Before Wales take on N Ireland, here are 5 classic all-British clashes

  • AFP, Paris
  • Updated: Jun 24, 2016 20:18 IST
A combination picture shows Wales' forward Gareth Bale (right) and Northern Ireland's striker Kyle Lafferty. (AFP Photo)

Wales and Northern Ireland face off in an all-British showdown at Parc des Princes in Paris on Saturday with a place in the Euro 2016 quarterfinals at stake.

It is only the fourth time that two teams from the British Isles -- England, Scotland, Wales and Northern Ireland, plus the Republic of Ireland -- will meet at a major tournament.

Here are five memorable encounters involving the countries.

Wales 0 Scotland 2 (1978 World Cup qualifying)

A bitter evening for Welsh football fans saw their team miss out on a place at the 1978 World Cup in Argentina amid contentious circumstances at Anfield. In the 78th minute, and with the score goalless, a hand went up in the Wales box and French referee Robert Wurtz pointed to the spot. Replays showed that it was Scotland striker Joe Jordan, rather than Wales defender David Jones, who had handled the ball. But the decision stood and after Jordan had further enraged Welsh fans by bunching his fist in celebration, Don Masson tucked away the penalty. Kenny Dalglish scored a second goal 10 minutes later, leaving Wales’s World Cup dreams in tatters.

A combination picture shows Northern Ireland's coach Michael O'Neill (left) and Wales' coach Chris Coleman. (AFP Photo)

England 0 Republic of Ireland 1 (1988 European Championship)

Neither England nor Ireland would emerge victorious from Group 2 at the 1988 European Championship in West Germany, but it was the Irish who claimed the bragging rights in their opening tussle in Stuttgart. Appearing at their first major tournament, Ireland took a sixth-minute lead when England left-back Kenny Sansom’s attempted clearance ballooned into the air and John Aldridge helped the ball on for Liverpool teammate Ray Houghton to loop a header over Peter Shilton. England dominated the second half, but Irish goalkeeper Packie Bonner produced a stunning display to give Ireland manager Jack Charlton victory over the country he had helped win the World Cup in 1966.

People pose flying the flags of England, Wales, France and Northern Ireland on a mini football pitch on the station platform at St Pancras station in London. (AFP Photo)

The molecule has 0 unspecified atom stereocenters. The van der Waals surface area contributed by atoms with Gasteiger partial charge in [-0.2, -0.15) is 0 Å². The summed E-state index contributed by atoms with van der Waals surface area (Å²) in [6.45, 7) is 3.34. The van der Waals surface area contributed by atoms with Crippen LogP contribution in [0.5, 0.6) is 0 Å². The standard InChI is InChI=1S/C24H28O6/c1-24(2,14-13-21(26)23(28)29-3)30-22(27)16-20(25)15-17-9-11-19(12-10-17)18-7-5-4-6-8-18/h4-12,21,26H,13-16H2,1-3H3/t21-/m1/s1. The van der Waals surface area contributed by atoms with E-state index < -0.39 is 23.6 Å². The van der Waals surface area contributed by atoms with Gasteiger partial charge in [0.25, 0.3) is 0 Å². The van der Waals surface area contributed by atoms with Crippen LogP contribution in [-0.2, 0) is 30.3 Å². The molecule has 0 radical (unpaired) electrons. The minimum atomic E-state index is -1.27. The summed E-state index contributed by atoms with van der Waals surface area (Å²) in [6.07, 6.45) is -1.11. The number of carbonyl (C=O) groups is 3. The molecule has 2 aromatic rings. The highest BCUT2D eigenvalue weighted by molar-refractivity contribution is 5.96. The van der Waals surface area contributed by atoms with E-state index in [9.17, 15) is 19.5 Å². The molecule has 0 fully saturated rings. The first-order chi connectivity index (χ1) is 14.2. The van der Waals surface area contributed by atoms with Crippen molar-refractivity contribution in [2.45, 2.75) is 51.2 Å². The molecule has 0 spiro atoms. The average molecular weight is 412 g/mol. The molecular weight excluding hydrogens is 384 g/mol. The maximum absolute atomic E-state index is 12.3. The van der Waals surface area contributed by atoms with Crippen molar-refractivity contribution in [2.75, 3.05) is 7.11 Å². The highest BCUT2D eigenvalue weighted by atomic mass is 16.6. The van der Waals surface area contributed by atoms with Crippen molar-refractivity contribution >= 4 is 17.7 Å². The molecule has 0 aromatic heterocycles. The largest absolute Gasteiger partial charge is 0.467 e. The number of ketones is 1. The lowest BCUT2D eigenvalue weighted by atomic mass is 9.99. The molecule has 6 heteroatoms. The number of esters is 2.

England 1 Republic of Ireland 1 (1990 World Cup)

England and Ireland faced off again in another opening game two years later, this time in the Italian city of Cagliari, but English hopes of revenge were thwarted. Gary Lineker put Bobby Robson’s side ahead in the eighth minute, chesting down Chris Waddle’s floated pass and stumbling past the advancing Bonner before sliding the ball over the line. But Kevin Sheedy equalised 17 minutes from time, pouncing on a loose touch by England midfielder Steve McMahon and drilling home with his left foot from the edge of the box.

England 2 Scotland 0 (1996 European Championship)

A memorable group stage encounter at a sun-kissed Wembley turned on a dramatic two minute spell in the second half. With England leading 1-0 from Alan Shearer’s 53rd-minute header, Scotland were awarded a penalty when Tony Adams brought down Gordon Durie. But Gary McAllister, spooked by the ball moving slightly during his run-up, elected to blast his penalty and England goalkeeper David Seaman flew to his right to save. Moments later, Darren Anderton hooked a pass forward to Paul Gascoigne, who audaciously lifted the ball over Colin Hendry before slamming a volley into the bottom-left corner.

A combination picture shows Northern Ireland's midfielder and captain Steven Davis (right) Wales' defender and captain Ashley Williams (left). (AFP Photo)

Northern Ireland 1 England 0 (2006 World Cup qualifying)

Northern Ireland claimed a famous win at a delirious Windsor Park in Belfast to dent England’s hopes of qualifying for the World Cup. On a raucous night in the Northern Irish capital, David Healy scored the only goal in the 73rd minute, latching onto Steven Davis’s pass and crashing an angled shot past Paul Robinson. The home defence held firm, despite Michael Owen going close with a late header, to claim a first win over England since 1972. Nevertheless, England still qualified for the World Cup in Germany, where they reached the quarterfinals.

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